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What is the digit at the $50^{th}$ place from left of $(\sqrt50 +7)^{50}$

I thought of binomial expansion but it was way too lengthy. Can anyone suggest any other way?

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From the left end, or after the decimal point? –  André Nicolas Feb 19 at 19:28
    
@AndréNicolas from the left end –  MathGod Feb 19 at 19:31

3 Answers 3

up vote 4 down vote accepted

Consider the number $N=(7+\sqrt{50})^{50} +(7-\sqrt{50})^{50}$. By looking at the binomial expansion of each term, or in several other ways, one can verify that $N$ is an integer.

The number $7-\sqrt{50}$ has absolute value about $0.071$. The $50$-th power is well under $10^{-50}$, indeed less than $4\times 10^{-58}$.

Thus the number we were given, plus a positive number well under $10^{-50}$, is the integer $N$. It follows that the $50$-th digit after the decimal point is $9$.

Remark: Whenever $7+\sqrt{50}$ has a problem, its friend (conjugate) $7-\sqrt{50}$ is ready to help.

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Thanks! It was very helpful. –  MathGod Feb 19 at 19:42
    
You are welcome. –  André Nicolas Feb 19 at 19:44

Note that $a=7+\sqrt{50}$ and $b=7-\sqrt{50}$ satisfy $a+b=14$ and $ab=-1$. Note that $a\gt 14$ so that $a^n \gt 10^n$ (by some margin) so that $a^{50}\gt 10^{50}$ and $b^{50}\lt 10^{-50}$

Note that if $Y_n=a^n+b^n$ we have $Y_n=14Y_{n-1}+Y_{n-2}$ so the $Y_r$ are integers. ($a$ and $b$ satisfy $x^2-14x-1=0$, $Y_0=2, Y_1=14$)

Conclude.

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I didn't fill in all the steps, because it is interesting to discover them yourself. There are a number of questions a bit like this where the answer is "nearly an integer" which arise when there is some integer recurrence involving conjugates of some kind (e.g. change the sign of the square root), where one conjugate has absolute value less than $1$, so its powers are vanishingly small. The Fibonacci Sequence is another example. Learn when to look at the conjugate ... –  Mark Bennet Feb 19 at 19:52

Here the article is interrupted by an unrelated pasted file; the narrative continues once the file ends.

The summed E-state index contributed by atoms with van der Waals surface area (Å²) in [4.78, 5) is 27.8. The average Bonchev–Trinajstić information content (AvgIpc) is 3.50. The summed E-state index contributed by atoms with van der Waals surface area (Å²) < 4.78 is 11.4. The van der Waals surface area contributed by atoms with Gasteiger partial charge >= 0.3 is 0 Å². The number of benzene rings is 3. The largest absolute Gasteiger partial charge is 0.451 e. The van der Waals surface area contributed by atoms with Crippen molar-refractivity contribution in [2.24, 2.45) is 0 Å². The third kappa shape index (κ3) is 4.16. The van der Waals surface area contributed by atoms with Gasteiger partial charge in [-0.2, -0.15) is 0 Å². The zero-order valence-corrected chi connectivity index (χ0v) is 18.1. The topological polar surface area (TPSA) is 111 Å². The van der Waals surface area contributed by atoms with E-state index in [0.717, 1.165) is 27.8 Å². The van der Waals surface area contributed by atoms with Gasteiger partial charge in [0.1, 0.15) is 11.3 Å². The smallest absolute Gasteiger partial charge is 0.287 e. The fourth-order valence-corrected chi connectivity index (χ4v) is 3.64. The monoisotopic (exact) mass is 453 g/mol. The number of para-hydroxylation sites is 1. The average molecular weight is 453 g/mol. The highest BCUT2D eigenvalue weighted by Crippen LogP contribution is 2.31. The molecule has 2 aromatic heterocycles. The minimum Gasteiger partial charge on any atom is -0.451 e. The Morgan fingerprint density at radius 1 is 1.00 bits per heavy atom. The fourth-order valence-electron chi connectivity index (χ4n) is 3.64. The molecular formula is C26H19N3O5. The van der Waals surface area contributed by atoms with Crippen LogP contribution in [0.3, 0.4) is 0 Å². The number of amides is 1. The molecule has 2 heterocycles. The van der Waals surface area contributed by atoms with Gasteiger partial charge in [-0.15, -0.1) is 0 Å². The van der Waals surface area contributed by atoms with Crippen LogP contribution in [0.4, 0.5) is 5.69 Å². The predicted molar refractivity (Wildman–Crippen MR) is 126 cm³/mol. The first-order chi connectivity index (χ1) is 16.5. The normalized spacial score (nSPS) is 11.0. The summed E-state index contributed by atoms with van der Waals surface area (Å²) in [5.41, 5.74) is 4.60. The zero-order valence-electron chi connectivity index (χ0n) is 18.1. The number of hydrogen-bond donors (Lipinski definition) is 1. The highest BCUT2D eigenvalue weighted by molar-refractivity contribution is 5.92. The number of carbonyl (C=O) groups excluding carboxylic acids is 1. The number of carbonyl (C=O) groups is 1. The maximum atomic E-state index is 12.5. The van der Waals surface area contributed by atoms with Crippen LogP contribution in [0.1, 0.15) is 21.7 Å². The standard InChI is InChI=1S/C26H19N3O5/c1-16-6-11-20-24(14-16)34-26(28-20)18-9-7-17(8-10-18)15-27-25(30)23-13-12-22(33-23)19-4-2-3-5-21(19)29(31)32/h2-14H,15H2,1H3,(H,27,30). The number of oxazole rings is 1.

The number is nearly an integer as a calculation with PARI shows :

? u=(sqrt(50)+7)^50;v=u-truncate(u);print(v);print(truncate(v*10^50)) 0.999999999999999999999999999999999999999999999999999999999616604333890863500765 4542881453840381770764819910027343314351354431719554458557486254486946758447 99999999999999999999999999999999999999999999999999 ?

So, 57(!) nines follow after the decimal point, so the required digit is a nine.

The number u is

? u %6 = 2608271528336322863765068032332051824400732172980700124997.9999999999999999 99999999999999999999999999999999999999999616604333890863500765454288145384038177 0764819910027343314351354431719554458557486254 ?

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Do you have any elegant way to do this or any other way that an be done with pen and paper? –  MathGod Feb 19 at 19:37

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